Liked by 1 person

    1. I probably shouldn’t engage with this first thing in the morning while I’m drinking my morning coffee, but there’s lots that I think needs to be addressed, and if I don’t do it now I probably won’t get around to it, and this is where I have chosen to make my stand, so it has to happen here. So if I’m rough with you, I apologize.

      First large paragraph: your logic is contradictory. If we’re talking about development and puberty, and the Talking Self rationalizing what the Younger Self wants, it would be girls who would be the perpetrators of these sort of assaults, maybe by slapping boys’ butts and pulling down their pants, and maybe a couple of years earlier, because girls develop earlier and therefore, by all reasonable logic not coloured by cultural assumption, have sexual urges earlier. THAT’S a biological fact. No, the difference has to be something else. I think it’s culture, reinforced by assumptions like the one you just made. Because you do realize what you just said there was, again, “boys will be boys,” don’t you? You also said, “We all go through it.” So what am I complaining about, right?

      What you have done here is the same thing the commentor who deleted his comment did. You rushed so quickly to defend your gender that you did not think about what my message actually is. Note that I pointed out how the girls reinforced it. This is a particular aspect of culture in which we permit and even sanction a certain type of abuse. We do it through “boys will be boys” and “we all go through it” which de-legitimizes the pain of the victim by dismissing it as one of the slings and arrows of fortune and childhood. When we grow up we don’t experience it anymore so it doesn’t matter, right?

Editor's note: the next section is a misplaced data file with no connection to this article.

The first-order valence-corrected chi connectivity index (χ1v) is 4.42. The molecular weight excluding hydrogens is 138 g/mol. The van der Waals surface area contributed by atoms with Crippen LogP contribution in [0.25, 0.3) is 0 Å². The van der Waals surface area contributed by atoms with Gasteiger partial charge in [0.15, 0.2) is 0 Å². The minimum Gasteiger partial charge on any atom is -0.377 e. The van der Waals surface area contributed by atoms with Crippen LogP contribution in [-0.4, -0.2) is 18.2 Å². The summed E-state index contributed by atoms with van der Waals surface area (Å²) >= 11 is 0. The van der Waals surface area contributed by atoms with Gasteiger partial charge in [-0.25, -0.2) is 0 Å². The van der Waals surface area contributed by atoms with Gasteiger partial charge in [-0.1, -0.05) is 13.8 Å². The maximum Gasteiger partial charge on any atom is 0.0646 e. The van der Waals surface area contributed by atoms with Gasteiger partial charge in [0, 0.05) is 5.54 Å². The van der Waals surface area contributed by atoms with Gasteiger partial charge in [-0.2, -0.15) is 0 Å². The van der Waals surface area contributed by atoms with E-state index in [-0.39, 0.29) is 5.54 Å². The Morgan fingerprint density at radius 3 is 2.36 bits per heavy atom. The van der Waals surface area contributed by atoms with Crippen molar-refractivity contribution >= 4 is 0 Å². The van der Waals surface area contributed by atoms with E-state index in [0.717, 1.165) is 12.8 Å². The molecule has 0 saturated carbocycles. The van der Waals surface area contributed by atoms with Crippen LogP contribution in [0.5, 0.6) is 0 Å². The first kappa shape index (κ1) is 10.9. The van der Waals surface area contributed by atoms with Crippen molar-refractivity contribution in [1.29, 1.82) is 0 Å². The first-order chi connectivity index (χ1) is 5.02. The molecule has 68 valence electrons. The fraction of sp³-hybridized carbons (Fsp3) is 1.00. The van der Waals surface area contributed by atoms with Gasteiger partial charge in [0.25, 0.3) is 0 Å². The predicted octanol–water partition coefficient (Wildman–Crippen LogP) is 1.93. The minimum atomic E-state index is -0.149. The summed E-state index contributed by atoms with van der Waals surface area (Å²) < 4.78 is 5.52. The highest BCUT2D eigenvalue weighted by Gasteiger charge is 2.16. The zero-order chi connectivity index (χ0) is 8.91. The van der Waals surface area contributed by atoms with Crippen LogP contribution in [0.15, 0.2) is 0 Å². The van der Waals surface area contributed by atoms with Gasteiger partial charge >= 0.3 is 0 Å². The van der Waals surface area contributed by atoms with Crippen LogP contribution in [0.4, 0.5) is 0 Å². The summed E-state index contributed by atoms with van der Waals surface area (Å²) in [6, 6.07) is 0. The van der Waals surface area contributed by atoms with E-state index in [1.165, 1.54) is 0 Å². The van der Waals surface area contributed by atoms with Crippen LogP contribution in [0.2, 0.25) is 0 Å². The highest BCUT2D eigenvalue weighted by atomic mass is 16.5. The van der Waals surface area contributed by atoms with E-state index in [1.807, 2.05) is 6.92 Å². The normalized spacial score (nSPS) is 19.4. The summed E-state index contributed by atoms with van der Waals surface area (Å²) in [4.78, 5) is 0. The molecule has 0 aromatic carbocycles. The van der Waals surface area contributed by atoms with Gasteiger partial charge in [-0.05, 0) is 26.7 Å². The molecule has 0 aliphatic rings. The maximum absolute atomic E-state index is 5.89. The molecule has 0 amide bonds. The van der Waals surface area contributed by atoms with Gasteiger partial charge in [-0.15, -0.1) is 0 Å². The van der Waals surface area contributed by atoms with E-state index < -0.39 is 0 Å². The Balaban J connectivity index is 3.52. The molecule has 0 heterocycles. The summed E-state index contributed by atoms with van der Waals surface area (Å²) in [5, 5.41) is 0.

But that’s not true; it does continue once we’re grown up, in part because people still do it (ie. “I just grab ’em by the pussy” and he gets elected to the highest office in your country) and in another part because we have all gotten the message that it’s okay to do this to one gender and not another, which demeans and diminishes that gender and, I believe, contributes to inequality. Did you catch the message about how the things I was valued for were also de-legitimized by my budding sexual development? That’s as important as the actions themselves.

      Woods; I spend my whole life being strong, teaching others to stand up against bullies. It’s kind of my raison d’etre, really. With every person I encourage to stand against their bully, I heal myself a little more because I make the world a safer place for everyone. I AM strong. I’m one of the strongest people I know. But I still hurt. I still was hurt. People still feel they have the right to try to hurt me. And that’s not okay.

      You’re right, I did refuse to be bullied, but this took many years. I’m like an inmate of a prison camp who had an opportunity to beat up a guard and escape. It doesn’t change the fact that I was in the prison camp and the damage was done. So it’s not okay, and I’m not going to pretend that it is to soothe anyone’s ego or conscience. It’s not okay! And my point was that every time someone responds like the guy who inspired me to write this in the first place, or yourself with that first paragraph, you injure me again. You injure me because you culturally sanction the crime. Boys will be boys, right? While we’re talking about “victim mentality,” a wound cannot heal if you keep wounding it or rubbing dirt in it.

      So, please don’t give me platitudes. Don’t try to make me feel better. Just remember my story. And when life gives you a chance to do better, which it will sooner or later, step up to the plate and defend the next victim in my memory. I have faith that you will because I know you’re a good man and you mean well.

      Liked by 1 person

      1. Not a problem Sable. Let me try to clarify (and hope I don’t dig a deeper hole.)